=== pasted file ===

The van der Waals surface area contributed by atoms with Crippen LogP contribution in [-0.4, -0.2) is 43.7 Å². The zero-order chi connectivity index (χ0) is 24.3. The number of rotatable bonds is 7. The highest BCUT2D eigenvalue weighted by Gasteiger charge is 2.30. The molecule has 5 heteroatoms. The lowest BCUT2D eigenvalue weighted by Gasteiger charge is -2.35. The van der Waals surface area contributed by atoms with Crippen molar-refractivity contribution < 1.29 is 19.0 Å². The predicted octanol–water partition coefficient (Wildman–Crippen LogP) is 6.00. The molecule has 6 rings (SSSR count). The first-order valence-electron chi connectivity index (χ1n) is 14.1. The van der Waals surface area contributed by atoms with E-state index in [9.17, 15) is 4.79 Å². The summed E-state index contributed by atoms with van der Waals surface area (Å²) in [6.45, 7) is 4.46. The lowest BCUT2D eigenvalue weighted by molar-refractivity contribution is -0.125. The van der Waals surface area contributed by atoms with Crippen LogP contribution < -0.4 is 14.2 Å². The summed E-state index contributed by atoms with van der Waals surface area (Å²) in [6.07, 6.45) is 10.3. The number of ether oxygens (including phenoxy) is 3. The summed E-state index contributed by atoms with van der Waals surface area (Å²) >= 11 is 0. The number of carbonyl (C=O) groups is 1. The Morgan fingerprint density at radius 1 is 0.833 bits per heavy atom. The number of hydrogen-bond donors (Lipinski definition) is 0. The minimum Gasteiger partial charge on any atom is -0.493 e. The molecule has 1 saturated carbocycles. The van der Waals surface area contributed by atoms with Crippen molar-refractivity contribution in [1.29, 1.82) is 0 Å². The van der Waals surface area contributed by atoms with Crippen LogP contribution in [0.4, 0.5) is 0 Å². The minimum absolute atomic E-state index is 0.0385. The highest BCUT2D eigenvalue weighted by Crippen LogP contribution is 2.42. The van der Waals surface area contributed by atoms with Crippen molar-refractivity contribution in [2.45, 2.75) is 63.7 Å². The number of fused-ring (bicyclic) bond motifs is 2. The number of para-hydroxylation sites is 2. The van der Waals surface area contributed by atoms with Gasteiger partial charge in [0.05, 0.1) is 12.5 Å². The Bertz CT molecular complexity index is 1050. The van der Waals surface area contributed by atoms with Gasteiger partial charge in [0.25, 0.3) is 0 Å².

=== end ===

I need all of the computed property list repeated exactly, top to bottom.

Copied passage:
The van der Waals surface area contributed by atoms with Crippen LogP contribution in [-0.4, -0.2) is 43.7 Å². The zero-order chi connectivity index (χ0) is 24.3. The number of rotatable bonds is 7. The highest BCUT2D eigenvalue weighted by Gasteiger charge is 2.30. The molecule has 5 heteroatoms. The lowest BCUT2D eigenvalue weighted by Gasteiger charge is -2.35. The van der Waals surface area contributed by atoms with Crippen molar-refractivity contribution < 1.29 is 19.0 Å². The predicted octanol–water partition coefficient (Wildman–Crippen LogP) is 6.00. The molecule has 6 rings (SSSR count). The first-order valence-electron chi connectivity index (χ1n) is 14.1. The van der Waals surface area contributed by atoms with E-state index in [9.17, 15) is 4.79 Å². The summed E-state index contributed by atoms with van der Waals surface area (Å²) in [6.45, 7) is 4.46. The lowest BCUT2D eigenvalue weighted by molar-refractivity contribution is -0.125. The van der Waals surface area contributed by atoms with Crippen LogP contribution < -0.4 is 14.2 Å². The summed E-state index contributed by atoms with van der Waals surface area (Å²) in [6.07, 6.45) is 10.3. The number of ether oxygens (including phenoxy) is 3. The summed E-state index contributed by atoms with van der Waals surface area (Å²) >= 11 is 0. The number of carbonyl (C=O) groups is 1. The Morgan fingerprint density at radius 1 is 0.833 bits per heavy atom. The number of hydrogen-bond donors (Lipinski definition) is 0. The minimum Gasteiger partial charge on any atom is -0.493 e. The molecule has 1 saturated carbocycles. The van der Waals surface area contributed by atoms with Crippen molar-refractivity contribution in [1.29, 1.82) is 0 Å². The van der Waals surface area contributed by atoms with Crippen LogP contribution in [0.4, 0.5) is 0 Å². The minimum absolute atomic E-state index is 0.0385. The highest BCUT2D eigenvalue weighted by Crippen LogP contribution is 2.42. The van der Waals surface area contributed by atoms with Crippen molar-refractivity contribution in [2.45, 2.75) is 63.7 Å². The number of fused-ring (bicyclic) bond motifs is 2. The number of para-hydroxylation sites is 2. The van der Waals surface area contributed by atoms with Gasteiger partial charge in [0.05, 0.1) is 12.5 Å². The Bertz CT molecular complexity index is 1050. The van der Waals surface area contributed by atoms with Gasteiger partial charge in [0.25, 0.3) is 0 Å².